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TMFAleph1 (96.00)

Hedged Trade Idea: Long Bear, Short Goldman

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September 21, 2007 – Comments (5)

12:05 PM

After having written out my three busted myths in yesterday’s blog post, I was absolutely chuffed to see that James Melcher, who manages Balestra Capital, agreed with me that the Fed rate cut won’t solve deep-seated problems in the housing/ debt markets. He was quoted as saying: "It’s [The rate cut] certainly is going to help, but part of these problems we are facing are intractable”. In August, Melcher was reported to be up 100% for the year in his flagship fund thanks to a bearish bet on subprime mortgages. From what I have read, he seems like a deep, contrarian thinker and he has enjoyed much success running his macro fund.

But on with my topic for the day. With the brokers having reported (mixed) results this week, I think there is an interesting idea for a hedged trade in this sector. Goldman Sachs blew the doors off, with a 79% increase in net income, while Bear Stearns suffered a 61% decline in the same. Obviously, you want to own Goldman, right?

Wrong. 

I think going long Bear Stearns and shorting Goldman will prove to be a winning trade over the next year. Although Goldman proved that it is incredibly nimble for a financial behemoth, anticipating the subprime crisis and positioning itself accordingly in its proprietary trading, I have to believe that the results they have recorded this quarter and for the past few quarters are well above trend. Indeed, despite the awesome display of strength in the current quarter, the stock failed to reach its 52-week high. Meanwhile, expectations for Bear Stearns, which remains a wonderful franchise, are much lower. 

That’s my call: long Goldman and short Bear Stearns. I will track the results starting with yesterday’s closing prices and over a 1 year time horizon. Perhaps I should log it in CAPS (one leg might hurt my accuracy, though).

Have a good weekend.

 

Total: 315 words

Time: 11 minutes [went over slightly!]

 
*** The above text was written (and spell-checked) in ten minutes. As a result, some of it may not stand up to rational scrutiny. I apologize preemptively for any errors, omissions and misrepresentations. ***

5 Comments – Post Your Own

#1) On September 21, 2007 at 1:19 PM, TMFAleph1 (96.00) wrote:

*** ERRATUM ***

The last paragraph should of course read:

"That’s my call: long Bear Stearns and short Goldman. I will track the results starting with yesterday’s closing prices and over a 1 year time horizon. Perhaps I should log it in CAPS (one leg might hurt my accuracy, though)."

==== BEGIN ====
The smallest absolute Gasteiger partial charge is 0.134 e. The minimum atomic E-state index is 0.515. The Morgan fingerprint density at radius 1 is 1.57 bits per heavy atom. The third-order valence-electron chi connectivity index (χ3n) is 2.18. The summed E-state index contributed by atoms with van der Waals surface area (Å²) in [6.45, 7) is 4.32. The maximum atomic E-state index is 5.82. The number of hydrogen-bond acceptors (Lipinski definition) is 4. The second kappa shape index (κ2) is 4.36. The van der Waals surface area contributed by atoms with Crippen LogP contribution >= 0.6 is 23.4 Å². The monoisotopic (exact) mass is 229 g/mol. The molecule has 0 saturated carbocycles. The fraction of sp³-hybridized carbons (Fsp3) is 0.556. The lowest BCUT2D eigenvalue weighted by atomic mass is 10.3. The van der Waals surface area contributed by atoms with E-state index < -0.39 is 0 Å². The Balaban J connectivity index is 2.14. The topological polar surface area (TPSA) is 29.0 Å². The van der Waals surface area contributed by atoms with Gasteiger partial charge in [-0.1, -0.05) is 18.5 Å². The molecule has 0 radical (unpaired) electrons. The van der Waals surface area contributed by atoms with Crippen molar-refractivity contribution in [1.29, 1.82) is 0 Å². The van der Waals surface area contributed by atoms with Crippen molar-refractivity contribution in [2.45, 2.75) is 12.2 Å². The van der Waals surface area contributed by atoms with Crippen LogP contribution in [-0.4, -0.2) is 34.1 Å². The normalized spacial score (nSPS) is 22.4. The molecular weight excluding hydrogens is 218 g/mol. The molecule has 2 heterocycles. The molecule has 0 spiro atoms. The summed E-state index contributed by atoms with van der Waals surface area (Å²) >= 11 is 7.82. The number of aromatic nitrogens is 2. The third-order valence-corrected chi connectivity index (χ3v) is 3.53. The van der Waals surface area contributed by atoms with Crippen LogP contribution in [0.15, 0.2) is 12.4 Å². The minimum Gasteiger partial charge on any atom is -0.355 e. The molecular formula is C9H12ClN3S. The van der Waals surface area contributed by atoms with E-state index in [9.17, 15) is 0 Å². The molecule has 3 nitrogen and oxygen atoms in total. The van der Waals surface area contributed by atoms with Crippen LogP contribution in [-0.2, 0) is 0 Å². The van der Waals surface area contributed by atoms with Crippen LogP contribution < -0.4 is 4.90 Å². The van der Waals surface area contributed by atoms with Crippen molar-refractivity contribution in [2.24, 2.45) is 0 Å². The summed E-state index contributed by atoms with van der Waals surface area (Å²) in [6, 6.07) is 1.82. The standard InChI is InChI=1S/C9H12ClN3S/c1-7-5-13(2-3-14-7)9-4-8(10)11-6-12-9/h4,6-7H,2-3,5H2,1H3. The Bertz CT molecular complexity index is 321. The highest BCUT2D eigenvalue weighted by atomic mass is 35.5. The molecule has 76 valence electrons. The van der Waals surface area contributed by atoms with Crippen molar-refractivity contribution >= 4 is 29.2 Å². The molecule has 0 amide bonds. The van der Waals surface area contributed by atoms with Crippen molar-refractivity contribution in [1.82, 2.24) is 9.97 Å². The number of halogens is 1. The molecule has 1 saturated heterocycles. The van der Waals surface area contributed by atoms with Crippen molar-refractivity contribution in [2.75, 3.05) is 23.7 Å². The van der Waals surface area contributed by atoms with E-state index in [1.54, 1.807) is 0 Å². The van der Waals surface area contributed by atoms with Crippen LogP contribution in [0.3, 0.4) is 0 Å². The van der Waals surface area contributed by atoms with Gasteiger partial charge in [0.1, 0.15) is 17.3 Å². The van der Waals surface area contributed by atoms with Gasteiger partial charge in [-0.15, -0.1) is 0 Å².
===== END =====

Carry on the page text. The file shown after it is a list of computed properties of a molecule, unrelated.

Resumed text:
Thanks to Joe Magyer for pointing out the error.

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#2) On September 21, 2007 at 8:05 PM, FourthAxis (< 20) wrote:

No, frickin' way. 

GS navigated the treacherous waters of sub-prime without a scratch and BSC got dealt with.  So why switch best of breed now?  Only if they switch staffs...

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#3) On September 22, 2007 at 4:23 PM, rd80 (98.66) wrote:

This would be an interesting CAPS feature - paired up-down calls for companies in the same sector.  The score would be the differential returns of the two stocks rather than the delta with SPY.   From a stock rating perspective it could sort out how the collective mind ranks stocks within a sector.


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#4) On September 25, 2007 at 8:50 AM, TMFAleph1 (96.00) wrote:

GS navigated the treacherous waters of sub-prime without a scratch and BSC got dealt with.  So why switch best of breed now?  Only if they switch staffs...

 

FourthAxis,

Thanks for your comment. I agree with you that Goldman Sachs is the superior franchise, but my call is based on the difference in valuations they are being awarded by the market. Goldman's exceptional performance over the last few quarters has lured investors who are eager to believe that this will continue until kingdom come. Meanwhile, the gloom and doom that surrounds Bear Stearns means that they have a much, much lower hurdle to clear in order to be revalued upwards.

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#5) On September 25, 2007 at 8:52 AM, TMFAleph1 (96.00) wrote:

This would be an interesting CAPS feature - paired up-down calls for companies in the same sector.  The score would be the differential returns of the two stocks rather than the delta with SPY.   From a stock rating perspective it could sort out how the collective mind ranks stocks within a sector.

rd80,

Thanks for this interesting suggestion. I will pass it on to the CAPS team

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